Anderson has written a road map for any business to follow, based on nearly 20 years of proven bottom line results in the pursuit of sustainability. Do you hear people say a manufacturing plant can't run on solar power for a profit? They already are. How about a plant that harnesses landfill/methane gas from under a landfill at a profit? Interface is doing it in Georgia, turning a government liability into a local government revenue stream and a for-profit power source for manufacturing. Have you accepted the fact that business has to pollute to make a profit? It's interesting to note, then, that there are manufacturing plants today where the water leaving the plant is cleaner than the water entering.

Interface has also looked to the discipline biomimicry - examining nature for engineering solutions - to solve engineering challenges, and have come up with far-reaching new products that opened up new markets and new revenue streams, such as eliminating the need for glue during carpet installation by researching how geckos walk on glass and ceilings.

For those that might think that this is just some freak $1B+ company, Interface has been instrumental in influencing companies like Walmart, who are now starting to walk down the same path to sustainable operations. Walmart is the third largest company in the world, and few if any would argue that they are not profit-minded and profit-central in their outlook. So when Walmart decides to change (and change all of its suppliers), then it has far-reaching implications in how business is done. And luckily there are many more examples each year. Sustainability makes a company lean, tight, more competitive, more marketable, a better place to work (thus drawing the best talent), and years ahead of any government regulations, even decades. Sustainability looks at the people who live where your materials come from, the people that work for you, your customers, and all the people you impact in any way.

The bottom line is that when a company looks at sustainability variables, they find new revenue streams and more efficient operations. If you're in business, whether in an office, or manufacturing, or service, then this book is a must read to keep your long term competitive edge.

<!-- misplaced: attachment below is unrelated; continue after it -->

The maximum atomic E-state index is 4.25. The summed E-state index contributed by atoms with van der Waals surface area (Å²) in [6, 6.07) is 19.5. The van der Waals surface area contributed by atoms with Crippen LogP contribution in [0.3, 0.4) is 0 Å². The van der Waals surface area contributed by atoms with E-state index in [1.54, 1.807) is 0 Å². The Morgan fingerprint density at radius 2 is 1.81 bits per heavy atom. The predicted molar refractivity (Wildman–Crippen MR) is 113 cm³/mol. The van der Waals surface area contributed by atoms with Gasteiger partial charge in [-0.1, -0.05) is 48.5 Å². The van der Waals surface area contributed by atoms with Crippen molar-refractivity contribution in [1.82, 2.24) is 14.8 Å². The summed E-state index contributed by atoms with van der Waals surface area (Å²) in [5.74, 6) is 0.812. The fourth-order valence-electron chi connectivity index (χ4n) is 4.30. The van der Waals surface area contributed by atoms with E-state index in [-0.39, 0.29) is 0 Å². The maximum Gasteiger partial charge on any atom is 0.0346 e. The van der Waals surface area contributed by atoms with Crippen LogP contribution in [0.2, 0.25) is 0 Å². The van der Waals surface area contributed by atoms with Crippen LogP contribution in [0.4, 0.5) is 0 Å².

Tuesday, August 11, 2009

Pale Blue Dot

I grew up reading and watching Carl Sagan. This short segment of the Cosmos television series represents some of the best content ever developed for TV, and sums up the idea behind this small blog effort.

Thursday, March 12, 2009

Fungus Attacking Bats

Photo Credit: New York Department of Environmental Conservation

One of the points of this blog is to learn, show, and communicate about how things are linked together and thus why they matter to humans at all. "White-nose syndrome" is a fungus that is attacking and killing bats in the US northeast, starting in New England and over the last year spreading down into PA and West Virginia. It was found that 11,000 bats died in Albany NY in 2006. As the disease spreads, researchers are finding that as many as 90% of the bats in a given cave are dying after infection.

So who the hell cares? I mean, bats! Stupid flying night mice!

Well here's an interesting way to look at it:
  • There's a communicable disease currently attacking a mammal population with a 90% fatality rate (something like Ebola to humans).
  • Bats make up fully one quarter of all mammals on the planet Earth
  • Diseases can jump from bats to humans in several ways, either direct, or bats can serve as a host for a virus, a reservoir for a virus like Ebola, for example.
I'm not directly implying that humans will start to get itchy white noses and then fall down dead 90% of the time (although it could be remotely possible). But...disease can mutate and spread between species, or it could open disease opportunities in bats for something else that then mutates to a direct or indirect infection in humans or our livestock. Bats are currently threatened by many different human activities as well, as is very well detailed in this article, and therefore should this disease help to speed their demise, then as bats die they will leave voids in their respective ecosystems. When a void occurs in nature, other organisms move in to fill that gap, and the population exponentially expands for whatever moves into the void. That organism(s) could be dangerous to humans and/or our food crops.